Linking Personal Trauma of Sexual Violence with Collective Trauma of the Holocaust in D.M. Thomas’s The White Hotel
Author: Md Abu Shahid Abdullah (East West University, Bangladesh)
Speaker: Md Abu Shahid Abdullah
Topic: Language, Gender, Sexuality
The (SCOPUS / ISI) SOAS GLOCAL COMELA 2020 General Session
D.M. Thomas’s The White Hotel focuses on the violent sexual fantasies of the protagonist Lisa Erdman. These fantasies result in her sexual assault, the bayonet rape, and her tragic death at the hand of Nazis in the ravine of Babi Yar where she represents an estimated number of 34,000 Jews who also lost their lives. By revealing Lisa‘s sexual fantasies on the one hand and considering her one of the thousands of victims of the Babi Yar on the other hand, Thomas skillfully relates her personal trauma with the collective trauma of the Holocaust. In dealing with the Holocaust, Thomas employs the magical realist narrative which enables him to draw a parallel between trauma and grotesque bodily metaphors. Magical realism in the novel is also associated with witnesses and survivors’ desire and necessity to tell stories. The magical realist narrative enables Lisa to utter unspeakable and unknown stories of her victimisation to outside world by allowing her a voice, and thus provides a marginalised version of history. Most importantly, although she dies, it also saves her from being vanished into historical oblivion. In contrast to the established understanding of trauma as the suffering of victims from a past traumatic event, Lisa‘s bizarre traumatic symptoms occur from a yet-to-be experienced traumatic future. By using magical realism, grotesque realism and weird bodily fantasy, Thomas employs a concept of future trauma where the protagonist’s pain in pelvic and respiratory areas actually refers to her future violence and physical sufferings during the Holocaust.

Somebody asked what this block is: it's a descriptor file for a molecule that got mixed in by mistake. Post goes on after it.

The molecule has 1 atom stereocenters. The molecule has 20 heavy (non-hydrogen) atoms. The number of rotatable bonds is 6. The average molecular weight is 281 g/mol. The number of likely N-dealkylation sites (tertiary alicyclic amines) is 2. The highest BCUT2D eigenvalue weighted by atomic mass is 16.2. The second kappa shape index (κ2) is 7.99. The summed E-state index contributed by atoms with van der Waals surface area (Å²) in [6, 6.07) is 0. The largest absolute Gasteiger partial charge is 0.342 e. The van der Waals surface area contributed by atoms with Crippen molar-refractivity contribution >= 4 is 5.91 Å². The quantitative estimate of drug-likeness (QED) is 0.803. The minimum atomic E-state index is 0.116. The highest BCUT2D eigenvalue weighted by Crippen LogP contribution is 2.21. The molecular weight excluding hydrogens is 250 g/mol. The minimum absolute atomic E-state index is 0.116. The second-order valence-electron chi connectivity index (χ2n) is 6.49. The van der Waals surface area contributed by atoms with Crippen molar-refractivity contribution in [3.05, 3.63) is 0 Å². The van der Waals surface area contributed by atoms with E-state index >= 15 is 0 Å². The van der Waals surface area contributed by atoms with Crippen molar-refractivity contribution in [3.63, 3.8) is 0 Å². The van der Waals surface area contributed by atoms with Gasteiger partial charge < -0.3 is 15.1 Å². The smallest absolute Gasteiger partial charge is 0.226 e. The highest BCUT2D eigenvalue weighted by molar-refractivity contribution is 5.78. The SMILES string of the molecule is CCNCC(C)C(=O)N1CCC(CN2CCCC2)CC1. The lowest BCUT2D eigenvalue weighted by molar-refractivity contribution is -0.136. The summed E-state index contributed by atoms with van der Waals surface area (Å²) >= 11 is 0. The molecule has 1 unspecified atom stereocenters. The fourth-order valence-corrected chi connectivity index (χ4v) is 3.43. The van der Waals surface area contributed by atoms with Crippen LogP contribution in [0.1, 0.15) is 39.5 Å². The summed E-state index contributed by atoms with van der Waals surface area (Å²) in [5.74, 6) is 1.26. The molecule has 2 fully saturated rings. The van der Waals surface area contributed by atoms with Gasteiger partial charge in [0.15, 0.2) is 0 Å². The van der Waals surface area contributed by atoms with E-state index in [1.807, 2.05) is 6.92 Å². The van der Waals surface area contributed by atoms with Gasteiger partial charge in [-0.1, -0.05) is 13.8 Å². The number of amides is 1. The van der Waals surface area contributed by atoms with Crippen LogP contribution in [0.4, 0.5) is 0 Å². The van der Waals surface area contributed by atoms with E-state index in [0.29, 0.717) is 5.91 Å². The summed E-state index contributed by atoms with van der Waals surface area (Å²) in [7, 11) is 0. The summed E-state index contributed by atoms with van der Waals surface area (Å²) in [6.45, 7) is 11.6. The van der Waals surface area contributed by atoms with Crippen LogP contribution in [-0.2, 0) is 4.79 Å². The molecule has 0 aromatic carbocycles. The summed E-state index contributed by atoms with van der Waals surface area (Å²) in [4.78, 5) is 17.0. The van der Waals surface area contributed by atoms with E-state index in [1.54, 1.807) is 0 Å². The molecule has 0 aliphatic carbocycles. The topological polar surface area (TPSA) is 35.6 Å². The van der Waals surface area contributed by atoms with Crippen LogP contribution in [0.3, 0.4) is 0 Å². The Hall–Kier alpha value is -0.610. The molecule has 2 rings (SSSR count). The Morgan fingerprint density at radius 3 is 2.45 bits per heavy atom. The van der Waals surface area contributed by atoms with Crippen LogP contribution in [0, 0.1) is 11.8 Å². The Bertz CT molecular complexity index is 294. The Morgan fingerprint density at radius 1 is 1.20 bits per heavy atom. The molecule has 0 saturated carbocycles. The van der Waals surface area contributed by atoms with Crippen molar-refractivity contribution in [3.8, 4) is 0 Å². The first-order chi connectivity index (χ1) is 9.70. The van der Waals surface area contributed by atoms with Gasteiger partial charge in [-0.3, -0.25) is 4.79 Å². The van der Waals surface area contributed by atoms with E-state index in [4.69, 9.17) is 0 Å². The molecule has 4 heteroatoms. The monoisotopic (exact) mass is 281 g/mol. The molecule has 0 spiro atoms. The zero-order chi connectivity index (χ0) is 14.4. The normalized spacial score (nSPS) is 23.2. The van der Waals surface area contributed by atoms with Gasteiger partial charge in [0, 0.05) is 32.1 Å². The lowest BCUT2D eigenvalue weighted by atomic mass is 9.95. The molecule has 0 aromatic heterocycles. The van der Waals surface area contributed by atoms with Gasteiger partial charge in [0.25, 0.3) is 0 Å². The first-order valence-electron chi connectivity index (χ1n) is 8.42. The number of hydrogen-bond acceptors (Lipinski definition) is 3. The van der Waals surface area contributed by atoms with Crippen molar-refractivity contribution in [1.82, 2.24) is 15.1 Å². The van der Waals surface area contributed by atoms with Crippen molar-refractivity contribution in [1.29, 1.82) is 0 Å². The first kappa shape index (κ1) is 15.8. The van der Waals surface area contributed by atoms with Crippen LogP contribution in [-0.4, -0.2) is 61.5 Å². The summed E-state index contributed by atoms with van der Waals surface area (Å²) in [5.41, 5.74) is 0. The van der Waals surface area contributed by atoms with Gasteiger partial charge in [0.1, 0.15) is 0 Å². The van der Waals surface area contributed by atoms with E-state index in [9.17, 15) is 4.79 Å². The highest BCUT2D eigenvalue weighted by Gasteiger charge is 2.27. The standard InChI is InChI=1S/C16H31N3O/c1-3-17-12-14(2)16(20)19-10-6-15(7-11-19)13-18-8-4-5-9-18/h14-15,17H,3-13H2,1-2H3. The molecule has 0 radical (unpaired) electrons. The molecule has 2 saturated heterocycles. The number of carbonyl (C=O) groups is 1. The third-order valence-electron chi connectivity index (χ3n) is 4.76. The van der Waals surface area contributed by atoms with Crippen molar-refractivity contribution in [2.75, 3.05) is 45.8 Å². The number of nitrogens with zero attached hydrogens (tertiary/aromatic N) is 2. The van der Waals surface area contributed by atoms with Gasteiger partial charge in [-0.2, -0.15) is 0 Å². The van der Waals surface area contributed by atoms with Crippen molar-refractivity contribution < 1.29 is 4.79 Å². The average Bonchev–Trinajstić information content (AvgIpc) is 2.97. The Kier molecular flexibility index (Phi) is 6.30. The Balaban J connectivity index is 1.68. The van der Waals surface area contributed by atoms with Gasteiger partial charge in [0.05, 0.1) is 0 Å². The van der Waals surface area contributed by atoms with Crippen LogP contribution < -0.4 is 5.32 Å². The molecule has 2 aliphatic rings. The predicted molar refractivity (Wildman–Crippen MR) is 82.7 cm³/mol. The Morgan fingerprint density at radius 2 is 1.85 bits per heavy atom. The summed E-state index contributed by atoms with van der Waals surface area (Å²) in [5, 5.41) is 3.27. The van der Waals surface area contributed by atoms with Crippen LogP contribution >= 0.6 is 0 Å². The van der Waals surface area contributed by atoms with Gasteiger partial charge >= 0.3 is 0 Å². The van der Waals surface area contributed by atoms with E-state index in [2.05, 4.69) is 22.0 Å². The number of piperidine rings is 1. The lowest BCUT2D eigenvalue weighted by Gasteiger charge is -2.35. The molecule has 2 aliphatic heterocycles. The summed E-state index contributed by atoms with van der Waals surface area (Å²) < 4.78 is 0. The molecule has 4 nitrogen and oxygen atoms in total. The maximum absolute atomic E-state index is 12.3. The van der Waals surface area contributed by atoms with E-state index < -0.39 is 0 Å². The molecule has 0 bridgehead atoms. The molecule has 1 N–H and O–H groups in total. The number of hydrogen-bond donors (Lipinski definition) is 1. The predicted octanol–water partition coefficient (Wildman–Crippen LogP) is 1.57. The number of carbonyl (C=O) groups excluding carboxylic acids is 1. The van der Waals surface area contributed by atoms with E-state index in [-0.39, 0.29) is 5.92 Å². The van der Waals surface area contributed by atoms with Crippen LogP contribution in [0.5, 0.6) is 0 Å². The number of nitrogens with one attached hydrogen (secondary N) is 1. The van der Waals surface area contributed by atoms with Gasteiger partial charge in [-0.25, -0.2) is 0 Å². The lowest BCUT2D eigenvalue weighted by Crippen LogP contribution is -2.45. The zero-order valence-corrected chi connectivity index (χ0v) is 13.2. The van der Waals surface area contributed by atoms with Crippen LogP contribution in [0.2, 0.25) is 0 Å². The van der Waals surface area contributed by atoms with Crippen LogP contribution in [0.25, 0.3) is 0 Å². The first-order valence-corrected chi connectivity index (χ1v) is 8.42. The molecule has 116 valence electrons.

Keywords: magical realism, grotesque realism, the Holocaust, sexual violence